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 Theodore "Tubby" Sizer (1892-1967) 

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Museum director and professor, Theodore “Tubby” Sizer was born in New York City on March 19, 1892. His early interest in drawing, combined with a visit to Japan, inspired him to study art at Harvard University. His father reluctantly agreed to let Tubby travel the world for one year on the condition that he still graduate from Harvard on time. True to his word, he completed a Bachelor’s degree in Fine Arts cum laude in three years.


Sizer served during World War I as a lieutenant in the U.S. Army National Guard. He received assignments with the U.S. Army Military Police Corps and the U.S. Army Signal Corps. Following the war, he remained an active member of the U.S. Army Reserve while working for several years in the import-export business. His career in art began with his appointment as curator at the Cleveland Museum of Art in 1922. He then began a long career at Yale University which included his appointment to Associate Professor of Art History in 1927, Professor in 1931, and Associate Director of the Yale University Art Gallery in 1929. He became director of the Gallery in 1940. At Yale, he befriended one of his colleagues, Deane Keller, who Sizer would later recruit for a position with the MFAA.


In the years leading up to World War II, Sizer made over one dozen trips to Europe, becoming fluent in French and German as well as proficient in Spanish, Portuguese, and Italian. He travelled widely throughout South America, China, Japan, Australia, and North Africa. In 1942 he was assigned to U.S. Army Air Force Intelligence School in Harrisburg, Pennsylvania.


Sizer’s extraordinary aptitude for languages, combined with his extensive experience as a museum administrator, led to his selection by the Roberts Commission for service with the MFAA during its early planning stages. He was attached to the School of Military Government in Charlottesville, Virginia, where he instructed future Civil Affairs Officers on the topic of arts and monuments. He also aided Paul J. Sachs, Director of Harvard’s Fogg Museum of Art and member of the Roberts Commission, in the recommendation of officers qualified for Monuments work, some of which came from his own pool of officers in Charlottesville. Later in the war, he served in a similar position at the Civil Affairs Training School in Shrivenham, England.


In September 1943, Sizer began eight weeks of Civil Affairs training in Tizi Ouzou, Algeria, before serving in the field in Sicily. There, he helped compile a revised list of Italian cities of exceptional cultural importance, an invaluable resource utilized for military planning. Sizer was also the first Chief of MFAA operations in Germany when the German Section of SHAEF was activated in March 1944. Together with Monuments Men Lt. Col. Mason Hammond and Capt. Calvin Hathaway, Sizer helped prepare the Civil Affairs Handbook for Germany as well as an official List of Monuments used by subsequent Monuments Men in the field.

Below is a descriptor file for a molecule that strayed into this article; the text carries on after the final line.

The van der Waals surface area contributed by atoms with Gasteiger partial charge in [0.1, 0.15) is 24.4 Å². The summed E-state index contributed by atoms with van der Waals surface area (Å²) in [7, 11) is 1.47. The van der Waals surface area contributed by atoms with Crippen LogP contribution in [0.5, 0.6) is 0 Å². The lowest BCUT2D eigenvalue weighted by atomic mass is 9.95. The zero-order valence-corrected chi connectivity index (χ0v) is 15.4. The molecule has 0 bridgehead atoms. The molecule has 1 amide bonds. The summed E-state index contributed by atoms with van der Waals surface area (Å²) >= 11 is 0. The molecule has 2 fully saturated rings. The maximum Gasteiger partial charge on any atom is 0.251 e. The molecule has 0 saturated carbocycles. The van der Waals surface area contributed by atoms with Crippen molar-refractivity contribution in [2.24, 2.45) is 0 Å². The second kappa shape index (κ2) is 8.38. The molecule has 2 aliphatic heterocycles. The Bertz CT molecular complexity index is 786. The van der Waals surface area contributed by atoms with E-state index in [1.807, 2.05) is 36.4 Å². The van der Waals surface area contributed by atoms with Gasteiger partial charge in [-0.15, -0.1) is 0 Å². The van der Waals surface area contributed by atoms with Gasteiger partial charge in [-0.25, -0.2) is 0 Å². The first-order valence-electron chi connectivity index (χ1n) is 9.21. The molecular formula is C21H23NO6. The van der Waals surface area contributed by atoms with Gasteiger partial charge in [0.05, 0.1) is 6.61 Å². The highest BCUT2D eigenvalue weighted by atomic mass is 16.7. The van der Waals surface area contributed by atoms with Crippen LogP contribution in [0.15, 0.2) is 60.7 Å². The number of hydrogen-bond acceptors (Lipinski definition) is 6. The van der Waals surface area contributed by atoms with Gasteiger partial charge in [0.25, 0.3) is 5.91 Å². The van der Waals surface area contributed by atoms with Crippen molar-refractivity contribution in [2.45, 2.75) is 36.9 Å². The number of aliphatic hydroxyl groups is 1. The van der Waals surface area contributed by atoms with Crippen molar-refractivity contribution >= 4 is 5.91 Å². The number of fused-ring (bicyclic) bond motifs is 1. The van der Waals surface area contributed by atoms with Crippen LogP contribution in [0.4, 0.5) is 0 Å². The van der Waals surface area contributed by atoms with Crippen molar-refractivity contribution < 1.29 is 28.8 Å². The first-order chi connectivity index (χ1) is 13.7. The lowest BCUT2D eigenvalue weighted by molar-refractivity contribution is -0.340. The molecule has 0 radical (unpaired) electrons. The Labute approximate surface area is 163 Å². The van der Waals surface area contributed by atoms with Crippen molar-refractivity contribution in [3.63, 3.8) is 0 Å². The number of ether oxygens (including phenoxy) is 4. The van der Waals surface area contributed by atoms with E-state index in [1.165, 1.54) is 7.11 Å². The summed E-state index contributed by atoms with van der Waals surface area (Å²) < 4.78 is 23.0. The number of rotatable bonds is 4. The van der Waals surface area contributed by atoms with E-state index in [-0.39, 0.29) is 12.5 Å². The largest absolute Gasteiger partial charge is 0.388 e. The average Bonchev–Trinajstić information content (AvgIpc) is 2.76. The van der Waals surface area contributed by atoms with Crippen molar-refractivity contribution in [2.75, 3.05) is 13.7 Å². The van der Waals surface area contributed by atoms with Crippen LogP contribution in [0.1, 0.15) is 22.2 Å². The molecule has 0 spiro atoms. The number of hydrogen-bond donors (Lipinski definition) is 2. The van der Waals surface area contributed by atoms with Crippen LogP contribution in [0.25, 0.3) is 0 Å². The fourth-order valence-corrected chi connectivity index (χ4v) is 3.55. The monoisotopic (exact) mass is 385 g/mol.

Sizer was forced to abandon his duties in May 1944 due to illness. After multiple hospitalizations, he was evacuated to the United States and received a medical discharge. For his work to protect European cultural heritage during World War II, he was awarded the Corona d’Italia with the rank of Commendatore in 1945.


Sizer continued his directorship of the Yale University Art Gallery until 1947. He retired as Professor Emeritus in 1957. The later part of his career was devoted to the study of heraldry. He became Yale’s first Pursuivant of Arms in 1963, creating coats of arms in stone as well as banners for both Yale and the city of St. Louis, Missouri. Well known for his gregarious character, he had a white walrus mustache and wore flowing capes in shades of blue and black. Many of his nearly 2,500 students fondly remember his enthusiasm during lectures, which once caused him to topple from the podium. He was also a trustee of the Textile Museum of the District of Columbia and a member of the American Antiquarian Society.


Tubby Sizer died in West Haven, Connecticut on June 21, 1967.

Photo courtesy of Yale Art Gallery.

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